British Social Attitudes Report of 2018

The British Social Attitudes report 2018 finds a rise in ‘confident atheism’ in Britain and a ‘dramatic decline’ in identification with Christian denominations, particularly the Church of England; a substantial increase in atheism and in self-description as ‘very’ or ‘extremely’ non-religious; and very low confidence in religious organisations, but tolerance of religious difference’. Written by David Voas, Professor of Social Science at University College London, the report concludes that the process of secularisation continues unabated because older people with a church affiliation are being replaced by unaffiliated younger people. ‘The biggest change is the increase in the number of people who are confident atheists: from 10% in 1998 to 18% in 2008 and then 26% in 2018.’ The report finds ‘little support’ for the argument that religious sentiment is expressed in new forms of spirituality.

Abby Day, Professor of Race, Faith and Culture, Department of Sociology, Goldsmiths, University of London:

‘The latest British Social Attitudes survey reveals no surprises: mainstream Christianity is declining, other religions are increasing and young people are less religious than ever. But understanding what it all means depends on who you ask. The field of the study of religion is divided, although unequally.  There are a few sociologists who like clean numbers and big surveys who will tell us it’s pretty well over, while most other scholars of religion prefer to dig down and find, usually in small scale studies, the really interesting material like: some atheists believe in ghosts; people who claim they are Christian but don’t attend church are more racist than those who do; women aren’t really more religious than men, but some men continue to say they are, and so on. Religion is hard to define and therefore not everyone will agree on how it is measured.’

Diarmaid MacCulloch, Professor of the History of the Church, University of Oxford:

‘The mainstream Churches are not going to endear themselves to the young while they persist in resisting the logic of love, which in wider society has led to the acceptance of LGBT people and their relationships as simply and unproblematically part of the glorious diversity of the human race.  It is the credibility gap on love that makes mainstream Christianity unconvincing to the mainstream.’

Andrew Copson, Humanists UK Chief Executive:

‘For the third year in a row, the British Social Attitudes Survey – the gold standard in reliable data on our society – has shown a majority of Brits are non-religious. With these trends set to continue, policy-makers in every field from education, to constitutional law, to health and social care need to wake up to such dramatic social changes, particularly the rise of the non-religious and the decline of Christianity.’

Rev Canon Dave Male, Church of England’s Director of Evangelism and Discipleship:

‘Times have changed and for many people ticking a box marked ‘Church of England’ or ‘Anglican’ is now an active choice and no longer an automatic response. In spite of this, the Church of England remains at the heart of communities with millions of people reached in their daily lives through our ministry and our message of the Good News of the gospel. Christmas attendance at Church of England services is at its highest level for more than a decade and the numbers attending church regularly rose in 2017. More than 33,000 social action projects are run or supported by Church of England churches including food banks, parent and toddler groups, holiday and lunch clubs. We are living in an era of rapid social change – but people are still searching for meaning and answers to life.’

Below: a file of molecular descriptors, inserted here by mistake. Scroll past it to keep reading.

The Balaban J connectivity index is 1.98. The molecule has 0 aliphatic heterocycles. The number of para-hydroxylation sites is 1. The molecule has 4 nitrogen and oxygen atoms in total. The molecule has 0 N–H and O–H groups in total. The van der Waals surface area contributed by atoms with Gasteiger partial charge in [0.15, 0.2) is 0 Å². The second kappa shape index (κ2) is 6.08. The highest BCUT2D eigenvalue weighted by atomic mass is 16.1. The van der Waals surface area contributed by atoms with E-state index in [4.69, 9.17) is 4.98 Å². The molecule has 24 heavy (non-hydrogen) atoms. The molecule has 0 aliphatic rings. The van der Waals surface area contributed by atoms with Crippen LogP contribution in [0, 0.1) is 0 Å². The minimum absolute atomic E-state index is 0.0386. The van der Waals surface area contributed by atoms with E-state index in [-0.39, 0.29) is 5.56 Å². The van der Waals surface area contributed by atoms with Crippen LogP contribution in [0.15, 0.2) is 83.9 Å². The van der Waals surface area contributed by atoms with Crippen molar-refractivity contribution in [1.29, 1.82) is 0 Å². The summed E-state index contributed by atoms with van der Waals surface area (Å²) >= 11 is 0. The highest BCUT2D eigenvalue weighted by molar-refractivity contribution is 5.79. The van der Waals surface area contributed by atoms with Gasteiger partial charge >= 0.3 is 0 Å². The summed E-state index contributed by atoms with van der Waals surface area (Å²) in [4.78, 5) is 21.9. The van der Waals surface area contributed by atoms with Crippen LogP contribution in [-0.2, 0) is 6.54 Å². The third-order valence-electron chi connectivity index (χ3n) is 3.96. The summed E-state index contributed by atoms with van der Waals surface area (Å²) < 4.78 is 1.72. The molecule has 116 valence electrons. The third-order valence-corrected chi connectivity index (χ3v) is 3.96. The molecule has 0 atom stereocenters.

Katie Harrison, Director, ComRes Faith Research Centre

‘The report’s findings show that our religious landscape is changing rapidly and becoming more fluid. While more than half of adults in Britain do not identify with any religion, most say they believe in some kind of life after death. British people are far less likely now to identity as Christian out of habit or a sense of duty, as we might have expected from previous generations. In research projects at ComRes, we sometimes find that people do not want or need a name for their worldview, whether or not they believe in something.  The rise in what NatCen calls ‘confident atheism’ is very important, and indicates a significant change. At the same time, in other parts of the world, we see substantial growth in numbers of Muslims and Christians, so a challenge for British businesses and organisations operating globally will be to engage appropriately with customers, suppliers and colleagues in cultures where religion is much more present in daily life.’

Dr Keith Kahn-Harris, sociologist and senior lecturer at Leo Baeck College, the UK’s progressive Jewish rabbinic seminary;

‘These baseline figures replicate findings from other studies and surveys, but they are not the whole story. Mainstream religious denominations such as the Church of England are in long-term decline within Christianity and some Jewish denominations such as the United Synagogue are showing a similar pattern. Alongside this, many ’stricter’ denominations and congregations are growing. In the Jewish case we are seeing rapid growth among the Haredi, strictly orthodox sector, at the same time as a steady ‘hollowing out’ of the centre.’